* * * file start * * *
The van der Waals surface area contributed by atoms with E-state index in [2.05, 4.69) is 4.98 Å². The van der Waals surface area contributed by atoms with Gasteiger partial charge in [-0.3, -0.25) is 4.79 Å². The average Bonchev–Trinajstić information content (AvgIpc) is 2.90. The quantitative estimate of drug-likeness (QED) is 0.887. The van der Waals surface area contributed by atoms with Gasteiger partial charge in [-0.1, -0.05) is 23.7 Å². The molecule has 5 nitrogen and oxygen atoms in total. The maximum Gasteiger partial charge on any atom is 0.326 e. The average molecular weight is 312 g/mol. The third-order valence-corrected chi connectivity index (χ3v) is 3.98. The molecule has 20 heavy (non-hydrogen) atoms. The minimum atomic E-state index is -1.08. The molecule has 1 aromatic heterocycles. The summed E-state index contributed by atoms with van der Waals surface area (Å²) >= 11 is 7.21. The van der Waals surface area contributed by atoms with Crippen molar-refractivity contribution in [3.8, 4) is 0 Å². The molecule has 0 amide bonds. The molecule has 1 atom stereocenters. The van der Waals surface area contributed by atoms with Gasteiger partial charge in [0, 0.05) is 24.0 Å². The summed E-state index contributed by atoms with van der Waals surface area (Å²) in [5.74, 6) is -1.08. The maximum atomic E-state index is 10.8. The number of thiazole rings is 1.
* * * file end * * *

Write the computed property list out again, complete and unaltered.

The van der Waals surface area contributed by atoms with E-state index in [2.05, 4.69) is 4.98 Å². The van der Waals surface area contributed by atoms with Gasteiger partial charge in [-0.3, -0.25) is 4.79 Å². The average Bonchev–Trinajstić information content (AvgIpc) is 2.90. The quantitative estimate of drug-likeness (QED) is 0.887. The van der Waals surface area contributed by atoms with Gasteiger partial charge in [-0.1, -0.05) is 23.7 Å². The molecule has 5 nitrogen and oxygen atoms in total. The maximum Gasteiger partial charge on any atom is 0.326 e. The average molecular weight is 312 g/mol. The third-order valence-corrected chi connectivity index (χ3v) is 3.98. The molecule has 20 heavy (non-hydrogen) atoms. The minimum atomic E-state index is -1.08. The molecule has 1 aromatic heterocycles. The summed E-state index contributed by atoms with van der Waals surface area (Å²) >= 11 is 7.21. The van der Waals surface area contributed by atoms with Crippen molar-refractivity contribution in [3.8, 4) is 0 Å². The molecule has 0 amide bonds. The molecule has 1 atom stereocenters. The van der Waals surface area contributed by atoms with Gasteiger partial charge in [0, 0.05) is 24.0 Å². The summed E-state index contributed by atoms with van der Waals surface area (Å²) in [5.74, 6) is -1.08. The maximum atomic E-state index is 10.8. The number of thiazole rings is 1.